Your car manufacturer has probably recommended an oil replacement interval for your vehicle. After a predetermined mileage is reached, a light flashes on your dashboard, reminding you that it’s time to bring your car in for servicing.
While the recommended interval is the result of years of experience and analysis, it basically boils down to an educated guess based on data averages and vehicle specifications. Depending on your driving style, environmental conditions, and your vehicle’s condition, that average guess could be way off and you could be servicing your car either too soon or too late.
The same holds true for system maintenance in all industries. Traditionally, routine maintenance is performed according to a planned maintenance schedule, which could mean potentially wasting time and resources performing unnecessary repairs and replacements. A component nearing failure earlier than planned could go unnoticed if that system is not due for scheduled maintenance, resulting in breakdowns and potentially shutting down operations.
Enter condition-based maintenance. Unlike planned scheduled maintenance, condition-based maintenance, or CBM, uses data collected from the system itself to determine when servicing is required. Maintenance is carried out as-needed according to the condition of the asset, rather than the date. By scheduling maintenance at the optimal time and working around production schedules when possible, CBM can prevent unnecessary downtime and increase equipment service life, reducing costs and increasing efficiency.
Simply gathering the data isn’t enough, however. There is a lot of data to deal with and filtering out the irrelevant data is becoming increasingly important. A cargo ship typically generates a reported 2.5 gigabytes of data every day. That number is set to grow exponentially as systems become increasingly connected. In its recently published Global Marine Technology Trends 2030 report, Lloyd’s Register reports an estimated 4,300% increase in annual data generation by 2020, which will only have increased further by 2030. All that data has to be correctly interpreted into useable information to provide a clear picture on system health.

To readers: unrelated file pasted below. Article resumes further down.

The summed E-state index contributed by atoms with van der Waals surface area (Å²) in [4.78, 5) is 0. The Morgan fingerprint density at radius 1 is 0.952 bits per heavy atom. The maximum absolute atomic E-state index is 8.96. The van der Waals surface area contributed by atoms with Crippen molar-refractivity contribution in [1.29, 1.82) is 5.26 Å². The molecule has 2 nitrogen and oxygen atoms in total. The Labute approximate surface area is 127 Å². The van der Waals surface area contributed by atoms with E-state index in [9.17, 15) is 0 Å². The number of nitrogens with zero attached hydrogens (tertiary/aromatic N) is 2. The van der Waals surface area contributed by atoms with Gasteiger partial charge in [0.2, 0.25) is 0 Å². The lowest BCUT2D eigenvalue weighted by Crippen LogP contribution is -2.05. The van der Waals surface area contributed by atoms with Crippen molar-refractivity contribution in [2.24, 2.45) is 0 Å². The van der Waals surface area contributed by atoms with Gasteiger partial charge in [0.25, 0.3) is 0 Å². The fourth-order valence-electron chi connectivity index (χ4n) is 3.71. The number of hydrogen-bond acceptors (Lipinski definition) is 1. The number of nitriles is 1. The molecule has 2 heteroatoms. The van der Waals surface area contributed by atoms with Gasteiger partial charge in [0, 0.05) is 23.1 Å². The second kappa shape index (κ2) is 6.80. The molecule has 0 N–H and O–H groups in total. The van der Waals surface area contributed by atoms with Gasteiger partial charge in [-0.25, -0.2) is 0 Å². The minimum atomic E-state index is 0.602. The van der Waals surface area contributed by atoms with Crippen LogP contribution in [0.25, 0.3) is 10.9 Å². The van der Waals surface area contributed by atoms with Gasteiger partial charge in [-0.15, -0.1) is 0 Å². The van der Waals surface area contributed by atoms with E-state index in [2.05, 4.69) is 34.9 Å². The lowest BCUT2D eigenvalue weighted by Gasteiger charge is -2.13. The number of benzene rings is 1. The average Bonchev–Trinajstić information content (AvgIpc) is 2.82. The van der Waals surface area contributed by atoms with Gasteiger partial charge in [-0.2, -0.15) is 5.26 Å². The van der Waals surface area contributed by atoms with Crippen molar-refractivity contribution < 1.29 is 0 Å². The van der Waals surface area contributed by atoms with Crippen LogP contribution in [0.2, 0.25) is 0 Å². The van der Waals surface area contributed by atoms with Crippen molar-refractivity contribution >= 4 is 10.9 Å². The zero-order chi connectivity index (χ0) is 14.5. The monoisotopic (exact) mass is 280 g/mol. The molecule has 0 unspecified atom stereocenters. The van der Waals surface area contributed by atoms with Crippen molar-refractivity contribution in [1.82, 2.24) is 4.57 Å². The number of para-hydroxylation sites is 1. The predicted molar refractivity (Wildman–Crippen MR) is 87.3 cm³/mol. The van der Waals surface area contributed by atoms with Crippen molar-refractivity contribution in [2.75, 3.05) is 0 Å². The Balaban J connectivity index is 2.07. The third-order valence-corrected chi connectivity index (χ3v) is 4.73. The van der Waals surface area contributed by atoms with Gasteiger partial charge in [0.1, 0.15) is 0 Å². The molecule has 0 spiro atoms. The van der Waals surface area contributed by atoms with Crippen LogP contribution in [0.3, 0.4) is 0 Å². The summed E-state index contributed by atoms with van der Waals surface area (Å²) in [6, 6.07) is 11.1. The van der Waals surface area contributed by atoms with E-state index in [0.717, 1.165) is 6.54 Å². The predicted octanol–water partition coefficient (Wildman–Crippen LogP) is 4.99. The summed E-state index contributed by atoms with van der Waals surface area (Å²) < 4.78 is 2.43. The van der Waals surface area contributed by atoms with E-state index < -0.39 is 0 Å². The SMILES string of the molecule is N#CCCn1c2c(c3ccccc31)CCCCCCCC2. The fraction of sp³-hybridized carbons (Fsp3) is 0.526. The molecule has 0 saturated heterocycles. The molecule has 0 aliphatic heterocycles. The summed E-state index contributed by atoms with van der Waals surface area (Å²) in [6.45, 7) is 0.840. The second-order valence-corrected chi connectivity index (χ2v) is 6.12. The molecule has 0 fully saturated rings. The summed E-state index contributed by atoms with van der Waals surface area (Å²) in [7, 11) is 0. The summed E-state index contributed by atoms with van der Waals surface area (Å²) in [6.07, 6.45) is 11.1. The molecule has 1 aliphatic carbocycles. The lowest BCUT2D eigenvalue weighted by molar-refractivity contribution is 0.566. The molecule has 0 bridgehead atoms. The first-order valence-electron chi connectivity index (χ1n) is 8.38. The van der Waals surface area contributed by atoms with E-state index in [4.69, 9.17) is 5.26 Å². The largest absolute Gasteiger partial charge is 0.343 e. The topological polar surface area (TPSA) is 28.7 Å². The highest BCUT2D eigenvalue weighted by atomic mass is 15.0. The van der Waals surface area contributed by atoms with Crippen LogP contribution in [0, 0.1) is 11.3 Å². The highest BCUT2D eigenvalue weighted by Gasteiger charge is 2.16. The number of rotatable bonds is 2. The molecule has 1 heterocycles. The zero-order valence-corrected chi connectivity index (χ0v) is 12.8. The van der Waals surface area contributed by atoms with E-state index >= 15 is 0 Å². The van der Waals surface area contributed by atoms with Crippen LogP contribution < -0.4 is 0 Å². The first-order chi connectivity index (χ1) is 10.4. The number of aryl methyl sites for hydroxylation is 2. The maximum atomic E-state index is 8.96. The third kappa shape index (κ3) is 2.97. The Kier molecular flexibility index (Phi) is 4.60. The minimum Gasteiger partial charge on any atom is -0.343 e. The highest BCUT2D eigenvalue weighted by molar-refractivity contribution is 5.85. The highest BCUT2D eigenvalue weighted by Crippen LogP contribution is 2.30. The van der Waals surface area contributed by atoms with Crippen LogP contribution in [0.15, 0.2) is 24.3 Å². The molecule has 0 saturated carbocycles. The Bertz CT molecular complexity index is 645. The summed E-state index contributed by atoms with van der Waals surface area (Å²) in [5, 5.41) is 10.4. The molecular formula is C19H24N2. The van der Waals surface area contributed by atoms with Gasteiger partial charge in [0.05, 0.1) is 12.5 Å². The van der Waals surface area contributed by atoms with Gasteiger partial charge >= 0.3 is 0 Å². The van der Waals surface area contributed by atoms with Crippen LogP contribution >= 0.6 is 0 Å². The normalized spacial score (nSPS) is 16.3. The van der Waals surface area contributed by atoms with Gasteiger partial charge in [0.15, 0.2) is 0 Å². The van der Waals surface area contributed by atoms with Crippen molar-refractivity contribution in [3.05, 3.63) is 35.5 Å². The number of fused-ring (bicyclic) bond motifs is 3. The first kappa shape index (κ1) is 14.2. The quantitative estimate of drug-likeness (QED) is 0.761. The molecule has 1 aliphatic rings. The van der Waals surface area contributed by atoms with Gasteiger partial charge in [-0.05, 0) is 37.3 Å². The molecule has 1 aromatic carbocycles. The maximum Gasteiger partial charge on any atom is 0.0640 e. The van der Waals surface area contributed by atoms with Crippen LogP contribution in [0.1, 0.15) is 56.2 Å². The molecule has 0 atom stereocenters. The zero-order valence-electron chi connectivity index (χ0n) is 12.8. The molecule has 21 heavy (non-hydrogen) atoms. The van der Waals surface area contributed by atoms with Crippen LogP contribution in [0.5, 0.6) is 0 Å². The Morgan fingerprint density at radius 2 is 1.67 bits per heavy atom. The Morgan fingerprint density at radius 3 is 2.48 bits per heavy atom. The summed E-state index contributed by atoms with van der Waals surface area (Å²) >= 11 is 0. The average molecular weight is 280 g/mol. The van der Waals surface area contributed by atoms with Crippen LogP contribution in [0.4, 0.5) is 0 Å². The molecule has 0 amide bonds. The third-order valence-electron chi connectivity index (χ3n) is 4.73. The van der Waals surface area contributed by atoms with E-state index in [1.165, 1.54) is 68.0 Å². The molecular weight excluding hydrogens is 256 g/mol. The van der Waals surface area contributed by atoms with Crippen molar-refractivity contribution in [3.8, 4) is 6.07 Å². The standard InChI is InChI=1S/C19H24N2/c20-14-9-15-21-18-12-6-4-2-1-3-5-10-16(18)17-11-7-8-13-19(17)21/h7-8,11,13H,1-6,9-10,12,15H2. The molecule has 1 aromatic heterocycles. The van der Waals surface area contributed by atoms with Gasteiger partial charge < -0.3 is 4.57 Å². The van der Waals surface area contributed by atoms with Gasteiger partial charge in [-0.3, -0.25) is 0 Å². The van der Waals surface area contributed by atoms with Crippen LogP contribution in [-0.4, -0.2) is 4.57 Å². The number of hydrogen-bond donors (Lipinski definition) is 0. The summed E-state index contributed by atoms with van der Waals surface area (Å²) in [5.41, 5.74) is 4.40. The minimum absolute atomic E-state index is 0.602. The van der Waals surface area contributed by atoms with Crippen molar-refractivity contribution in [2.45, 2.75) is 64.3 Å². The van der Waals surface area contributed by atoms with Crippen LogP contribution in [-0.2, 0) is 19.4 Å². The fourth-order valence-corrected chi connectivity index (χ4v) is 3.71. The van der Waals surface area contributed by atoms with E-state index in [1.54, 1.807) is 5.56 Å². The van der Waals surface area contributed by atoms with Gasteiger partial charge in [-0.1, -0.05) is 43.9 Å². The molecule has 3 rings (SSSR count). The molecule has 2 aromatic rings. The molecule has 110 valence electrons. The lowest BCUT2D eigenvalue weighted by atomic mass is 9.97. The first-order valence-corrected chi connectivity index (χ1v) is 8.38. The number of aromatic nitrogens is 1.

So it definitely has its ups and downs and switching to condition-based maintenance does take some serious planning. Installing sensors and other monitoring equipment on old machinery can be tricky, and it may not be possible to access all areas for spot measuring during operation. Initial cost of implementation can be high, as investments in measuring equipment and staff training will need to be made. As a result, CBM is often reserved for production critical systems which require a high level of reliability. This will change, however, as advances in technology will likely lower initial costs in the future, making condition-based maintenance more widely available.